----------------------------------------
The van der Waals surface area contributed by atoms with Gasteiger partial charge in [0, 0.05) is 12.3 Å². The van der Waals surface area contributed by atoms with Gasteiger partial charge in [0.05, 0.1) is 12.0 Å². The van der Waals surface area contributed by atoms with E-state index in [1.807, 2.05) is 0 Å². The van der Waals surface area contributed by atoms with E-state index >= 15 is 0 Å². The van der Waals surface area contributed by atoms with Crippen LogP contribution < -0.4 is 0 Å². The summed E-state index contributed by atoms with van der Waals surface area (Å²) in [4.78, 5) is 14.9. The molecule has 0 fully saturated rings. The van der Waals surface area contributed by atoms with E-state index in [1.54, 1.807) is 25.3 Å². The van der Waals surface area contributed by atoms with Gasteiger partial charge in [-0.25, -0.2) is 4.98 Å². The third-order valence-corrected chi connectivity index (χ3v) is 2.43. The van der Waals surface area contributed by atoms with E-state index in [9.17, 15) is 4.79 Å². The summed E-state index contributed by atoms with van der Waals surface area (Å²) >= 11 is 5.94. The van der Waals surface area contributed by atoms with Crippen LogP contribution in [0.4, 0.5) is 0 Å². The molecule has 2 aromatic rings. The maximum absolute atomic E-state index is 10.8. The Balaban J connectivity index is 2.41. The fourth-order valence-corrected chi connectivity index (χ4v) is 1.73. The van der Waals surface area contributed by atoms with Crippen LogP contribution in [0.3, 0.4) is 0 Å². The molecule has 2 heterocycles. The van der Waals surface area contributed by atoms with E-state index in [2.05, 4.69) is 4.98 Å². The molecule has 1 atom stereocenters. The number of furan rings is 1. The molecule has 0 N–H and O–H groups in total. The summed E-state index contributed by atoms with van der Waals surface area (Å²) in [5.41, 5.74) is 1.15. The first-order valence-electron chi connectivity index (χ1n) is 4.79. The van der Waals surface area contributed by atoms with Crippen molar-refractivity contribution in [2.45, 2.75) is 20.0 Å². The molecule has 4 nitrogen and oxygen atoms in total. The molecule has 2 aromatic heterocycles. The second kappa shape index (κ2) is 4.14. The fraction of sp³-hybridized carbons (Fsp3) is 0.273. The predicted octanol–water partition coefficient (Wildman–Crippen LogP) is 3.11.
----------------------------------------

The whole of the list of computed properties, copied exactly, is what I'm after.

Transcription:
The van der Waals surface area contributed by atoms with Gasteiger partial charge in [0, 0.05) is 12.3 Å². The van der Waals surface area contributed by atoms with Gasteiger partial charge in [0.05, 0.1) is 12.0 Å². The van der Waals surface area contributed by atoms with E-state index in [1.807, 2.05) is 0 Å². The van der Waals surface area contributed by atoms with E-state index >= 15 is 0 Å². The van der Waals surface area contributed by atoms with Crippen LogP contribution < -0.4 is 0 Å². The summed E-state index contributed by atoms with van der Waals surface area (Å²) in [4.78, 5) is 14.9. The molecule has 0 fully saturated rings. The van der Waals surface area contributed by atoms with E-state index in [1.54, 1.807) is 25.3 Å². The van der Waals surface area contributed by atoms with Gasteiger partial charge in [-0.25, -0.2) is 4.98 Å². The third-order valence-corrected chi connectivity index (χ3v) is 2.43. The van der Waals surface area contributed by atoms with E-state index in [9.17, 15) is 4.79 Å². The summed E-state index contributed by atoms with van der Waals surface area (Å²) >= 11 is 5.94. The van der Waals surface area contributed by atoms with Crippen LogP contribution in [0.4, 0.5) is 0 Å². The molecule has 2 aromatic rings. The maximum absolute atomic E-state index is 10.8. The Balaban J connectivity index is 2.41. The fourth-order valence-corrected chi connectivity index (χ4v) is 1.73. The van der Waals surface area contributed by atoms with Crippen LogP contribution in [0.3, 0.4) is 0 Å². The molecule has 2 heterocycles. The van der Waals surface area contributed by atoms with E-state index in [2.05, 4.69) is 4.98 Å². The molecule has 1 atom stereocenters. The number of furan rings is 1. The molecule has 0 N–H and O–H groups in total. The summed E-state index contributed by atoms with van der Waals surface area (Å²) in [5.41, 5.74) is 1.15. The first-order valence-electron chi connectivity index (χ1n) is 4.79. The van der Waals surface area contributed by atoms with Crippen molar-refractivity contribution in [2.45, 2.75) is 20.0 Å². The molecule has 4 nitrogen and oxygen atoms in total. The molecule has 2 aromatic heterocycles. The second kappa shape index (κ2) is 4.14. The fraction of sp³-hybridized carbons (Fsp3) is 0.273. The predicted octanol–water partition coefficient (Wildman–Crippen LogP) is 3.11.